You’re looking through some old photographs from a school trip to Paris which you took in your teens, when you recognise someone familiar sightseeing in the background of your group shot. It seems impossible, but once you look closer, the face becomes clear – it’s your current boyfriend (albeit with a decidedly 2010s haircut). Only, you just started dating him six months ago, after you went on a blind date in London. It turns out that you were both on holiday there in the same week but never met.
If you’ve ever experienced something like this, it’s what TikTok creators are referring to as Invisible String Theory. The hashtag currently has 32.6M views on the social network, with numerous content creators describing the phenomenon of meeting “the one” and later realising they had crossed paths many times before, without realising it at the time. In other words, the idea that “your person” is hidden in plain sight, until the universe decides it’s the optimum time. And it doesn’t just relate to romantic partnerships. One poster describes being born one day apart in the same hospital as their current best friend, but not meeting again until they were 11. Now they live together.
One poster describes being born one day apart in the same hospital as their current best friend, but not meeting again until they were 11. Now they live together.
Another example of the phenomenon is Chloë, 30, and her now-husband Marcus, 37. They went on holiday to Las Vegas at the same time, attended the same magic show and were on the same strip when the clocks turned to midnight, even taking pictures of themselves on different sides of the same fountain, without ever bumping into one another. Prior to that, Marcus lived down the same road as Chloë’s best friend, her brother’s studied karate at the place where he was a teacher and they attended many of the same political protests over the years. But they didn’t meet until two years ago on Bumble, before getting married last month.
“What it emphasised more than anything is how much we have in common,” says Chloë. “That probably made me feel more confident in the relationship, as I knew our interests have such an overlap. And it’s also obviously spooky!” But the times she and Marcus just missed one another in the past wouldn’t have been a suitable moment for them to get together for various reasons. “When my brothers were doing karate, I was 15 and Marcus was 22, so that would obviously have not been OK. And in Vegas we were both in relationships with other people. When we did meet, we were both in the right place in our lives and had done the work required to be in a good state of mind to be in a successful relationship. So, whether that’s fate or a happy coincidence, I’m very into it.”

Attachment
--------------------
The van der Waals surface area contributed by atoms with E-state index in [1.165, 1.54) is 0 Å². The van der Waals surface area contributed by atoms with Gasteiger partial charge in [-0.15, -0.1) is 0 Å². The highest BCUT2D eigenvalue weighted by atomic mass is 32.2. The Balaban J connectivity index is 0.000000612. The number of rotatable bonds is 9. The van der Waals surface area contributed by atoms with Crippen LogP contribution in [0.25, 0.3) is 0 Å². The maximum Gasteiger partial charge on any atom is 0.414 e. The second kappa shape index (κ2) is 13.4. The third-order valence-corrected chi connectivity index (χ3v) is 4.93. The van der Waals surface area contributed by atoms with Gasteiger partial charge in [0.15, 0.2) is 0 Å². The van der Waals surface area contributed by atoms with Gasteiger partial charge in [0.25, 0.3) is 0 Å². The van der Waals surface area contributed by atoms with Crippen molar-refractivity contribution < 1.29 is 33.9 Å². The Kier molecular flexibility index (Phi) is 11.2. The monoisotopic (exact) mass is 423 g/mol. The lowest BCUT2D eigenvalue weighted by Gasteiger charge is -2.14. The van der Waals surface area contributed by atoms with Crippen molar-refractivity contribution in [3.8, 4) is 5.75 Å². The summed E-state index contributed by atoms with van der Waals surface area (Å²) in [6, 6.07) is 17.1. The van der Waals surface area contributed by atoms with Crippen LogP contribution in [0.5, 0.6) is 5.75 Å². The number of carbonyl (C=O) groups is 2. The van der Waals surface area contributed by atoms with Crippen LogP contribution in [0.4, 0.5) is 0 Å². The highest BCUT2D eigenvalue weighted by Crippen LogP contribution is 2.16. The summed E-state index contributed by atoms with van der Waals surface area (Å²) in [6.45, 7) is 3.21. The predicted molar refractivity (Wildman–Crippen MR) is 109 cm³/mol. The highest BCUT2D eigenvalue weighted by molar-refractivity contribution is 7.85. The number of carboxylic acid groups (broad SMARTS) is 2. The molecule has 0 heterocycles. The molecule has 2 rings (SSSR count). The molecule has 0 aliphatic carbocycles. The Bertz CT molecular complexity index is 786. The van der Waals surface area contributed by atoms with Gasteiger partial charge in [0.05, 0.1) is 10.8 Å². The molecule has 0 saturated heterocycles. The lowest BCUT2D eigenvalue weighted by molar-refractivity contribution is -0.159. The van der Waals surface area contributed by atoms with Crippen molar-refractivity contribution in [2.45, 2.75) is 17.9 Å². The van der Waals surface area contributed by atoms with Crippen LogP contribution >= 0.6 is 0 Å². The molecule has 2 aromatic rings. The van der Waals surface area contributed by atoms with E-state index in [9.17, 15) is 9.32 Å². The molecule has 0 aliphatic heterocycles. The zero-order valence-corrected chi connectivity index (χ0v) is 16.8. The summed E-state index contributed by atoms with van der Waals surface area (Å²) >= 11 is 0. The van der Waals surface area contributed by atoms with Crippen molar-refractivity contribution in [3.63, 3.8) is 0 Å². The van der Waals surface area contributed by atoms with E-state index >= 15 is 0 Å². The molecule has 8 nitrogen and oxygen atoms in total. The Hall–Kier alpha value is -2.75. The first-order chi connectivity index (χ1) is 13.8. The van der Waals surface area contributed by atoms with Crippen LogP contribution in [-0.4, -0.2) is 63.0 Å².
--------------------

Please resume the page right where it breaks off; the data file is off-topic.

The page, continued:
Where does Invisible String Theory come from?
The trend itself is connected to the Taylor Swift song “Invisible String”, which was released in 2020 as part of her album Folklore and explores the threads of fate that can connect two soulmates. The refrain “you’ve been hiding in plain sight, then appear” from the track acts as the background music to many of these posts. However, the idea of destined love pre-dates the song and is enduring in its appeal.
In fact, similar ideas go back centuries. In East Asia, the legend of The Red Thread of Fate (a Chinese folklore legend, exact origin unknown) claims two people destined to be true loves have an invisible red cord binding them together, so that even if they are separated by time, distance, or obstacles they will find their way back to one another. While, Aristophanes’ speech in Plato’s The Symposium (dated c. 385–370 BC) says humans originally began as two-headed, four-armed and legged beings, who were then split in two on the command of Zeus, leaving them destined to roam the earth, seeking out their other half. More recently, numerous films, books and TV programmes such as Past Lives, Normal People, One Day, Sliding Doors and When Harry Met Sally, explore the themes of missed connections and destined meetings. There are links to the laws of physics too. String theory, known as “the theory of everything,” which emerged from the work of numerous physicists, suggests that the building blocks of the universe are not particles but incredibly tiny strings.